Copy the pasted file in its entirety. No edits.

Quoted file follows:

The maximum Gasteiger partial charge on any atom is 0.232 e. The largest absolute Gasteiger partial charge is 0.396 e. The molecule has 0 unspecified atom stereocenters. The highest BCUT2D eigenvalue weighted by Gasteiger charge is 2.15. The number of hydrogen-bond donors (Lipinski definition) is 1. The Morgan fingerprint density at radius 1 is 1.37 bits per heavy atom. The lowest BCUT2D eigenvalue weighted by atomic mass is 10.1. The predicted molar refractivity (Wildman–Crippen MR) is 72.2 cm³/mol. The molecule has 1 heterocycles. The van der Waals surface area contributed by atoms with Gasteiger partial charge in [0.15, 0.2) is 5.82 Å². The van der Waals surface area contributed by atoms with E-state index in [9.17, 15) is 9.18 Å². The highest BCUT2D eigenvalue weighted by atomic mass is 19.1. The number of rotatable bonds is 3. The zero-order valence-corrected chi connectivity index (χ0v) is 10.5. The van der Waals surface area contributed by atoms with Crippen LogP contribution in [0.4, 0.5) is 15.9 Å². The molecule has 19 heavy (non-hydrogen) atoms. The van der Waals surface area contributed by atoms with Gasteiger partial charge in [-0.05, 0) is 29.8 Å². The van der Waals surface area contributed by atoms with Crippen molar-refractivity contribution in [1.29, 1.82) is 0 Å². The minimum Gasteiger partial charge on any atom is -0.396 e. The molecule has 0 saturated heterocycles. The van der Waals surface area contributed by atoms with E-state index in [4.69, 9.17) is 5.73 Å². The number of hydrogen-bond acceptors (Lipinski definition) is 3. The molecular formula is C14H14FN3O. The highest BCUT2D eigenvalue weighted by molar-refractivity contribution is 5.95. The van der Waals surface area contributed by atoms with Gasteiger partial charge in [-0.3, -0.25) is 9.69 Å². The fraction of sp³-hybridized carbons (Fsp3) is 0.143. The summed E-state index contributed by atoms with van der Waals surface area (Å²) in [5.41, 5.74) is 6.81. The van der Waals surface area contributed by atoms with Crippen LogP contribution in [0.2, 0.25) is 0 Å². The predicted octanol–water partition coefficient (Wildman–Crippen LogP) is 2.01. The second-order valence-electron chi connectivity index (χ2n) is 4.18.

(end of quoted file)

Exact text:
The maximum Gasteiger partial charge on any atom is 0.232 e. The largest absolute Gasteiger partial charge is 0.396 e. The molecule has 0 unspecified atom stereocenters. The highest BCUT2D eigenvalue weighted by Gasteiger charge is 2.15. The number of hydrogen-bond donors (Lipinski definition) is 1. The Morgan fingerprint density at radius 1 is 1.37 bits per heavy atom. The lowest BCUT2D eigenvalue weighted by atomic mass is 10.1. The predicted molar refractivity (Wildman–Crippen MR) is 72.2 cm³/mol. The molecule has 1 heterocycles. The van der Waals surface area contributed by atoms with Gasteiger partial charge in [0.15, 0.2) is 5.82 Å². The van der Waals surface area contributed by atoms with E-state index in [9.17, 15) is 9.18 Å². The highest BCUT2D eigenvalue weighted by atomic mass is 19.1. The number of rotatable bonds is 3. The zero-order valence-corrected chi connectivity index (χ0v) is 10.5. The van der Waals surface area contributed by atoms with Crippen LogP contribution in [0.4, 0.5) is 15.9 Å². The molecule has 19 heavy (non-hydrogen) atoms. The van der Waals surface area contributed by atoms with Gasteiger partial charge in [-0.05, 0) is 29.8 Å². The van der Waals surface area contributed by atoms with Crippen molar-refractivity contribution in [1.29, 1.82) is 0 Å². The minimum Gasteiger partial charge on any atom is -0.396 e. The molecule has 0 saturated heterocycles. The van der Waals surface area contributed by atoms with E-state index in [4.69, 9.17) is 5.73 Å². The number of hydrogen-bond acceptors (Lipinski definition) is 3. The molecular formula is C14H14FN3O. The highest BCUT2D eigenvalue weighted by molar-refractivity contribution is 5.95. The van der Waals surface area contributed by atoms with Gasteiger partial charge in [-0.3, -0.25) is 9.69 Å². The fraction of sp³-hybridized carbons (Fsp3) is 0.143. The summed E-state index contributed by atoms with van der Waals surface area (Å²) in [5.41, 5.74) is 6.81. The van der Waals surface area contributed by atoms with Crippen LogP contribution in [0.2, 0.25) is 0 Å². The predicted octanol–water partition coefficient (Wildman–Crippen LogP) is 2.01. The second-order valence-electron chi connectivity index (χ2n) is 4.18.